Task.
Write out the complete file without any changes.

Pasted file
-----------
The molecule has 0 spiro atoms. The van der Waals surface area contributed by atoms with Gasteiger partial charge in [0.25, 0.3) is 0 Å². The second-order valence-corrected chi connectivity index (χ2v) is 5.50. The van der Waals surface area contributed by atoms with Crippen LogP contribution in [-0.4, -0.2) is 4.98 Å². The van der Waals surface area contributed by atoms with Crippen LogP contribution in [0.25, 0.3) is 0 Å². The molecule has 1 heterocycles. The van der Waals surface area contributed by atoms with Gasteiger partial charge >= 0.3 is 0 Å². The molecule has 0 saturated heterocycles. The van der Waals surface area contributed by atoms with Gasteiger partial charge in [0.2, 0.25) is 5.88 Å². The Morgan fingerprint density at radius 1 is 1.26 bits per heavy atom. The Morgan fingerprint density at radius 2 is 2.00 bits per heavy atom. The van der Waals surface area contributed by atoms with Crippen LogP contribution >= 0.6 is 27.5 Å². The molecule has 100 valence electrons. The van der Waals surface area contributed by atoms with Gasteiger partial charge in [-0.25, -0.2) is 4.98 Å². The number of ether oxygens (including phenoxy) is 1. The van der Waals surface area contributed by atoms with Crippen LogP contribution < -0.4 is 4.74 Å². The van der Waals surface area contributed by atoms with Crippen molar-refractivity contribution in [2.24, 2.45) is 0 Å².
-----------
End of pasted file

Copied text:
The molecule has 0 spiro atoms. The van der Waals surface area contributed by atoms with Gasteiger partial charge in [0.25, 0.3) is 0 Å². The second-order valence-corrected chi connectivity index (χ2v) is 5.50. The van der Waals surface area contributed by atoms with Crippen LogP contribution in [-0.4, -0.2) is 4.98 Å². The van der Waals surface area contributed by atoms with Crippen LogP contribution in [0.25, 0.3) is 0 Å². The molecule has 1 heterocycles. The van der Waals surface area contributed by atoms with Gasteiger partial charge >= 0.3 is 0 Å². The molecule has 0 saturated heterocycles. The van der Waals surface area contributed by atoms with Gasteiger partial charge in [0.2, 0.25) is 5.88 Å². The Morgan fingerprint density at radius 1 is 1.26 bits per heavy atom. The Morgan fingerprint density at radius 2 is 2.00 bits per heavy atom. The van der Waals surface area contributed by atoms with Crippen LogP contribution >= 0.6 is 27.5 Å². The molecule has 100 valence electrons. The van der Waals surface area contributed by atoms with Gasteiger partial charge in [-0.25, -0.2) is 4.98 Å². The number of ether oxygens (including phenoxy) is 1. The van der Waals surface area contributed by atoms with Crippen LogP contribution < -0.4 is 4.74 Å². The van der Waals surface area contributed by atoms with Crippen molar-refractivity contribution in [2.24, 2.45) is 0 Å².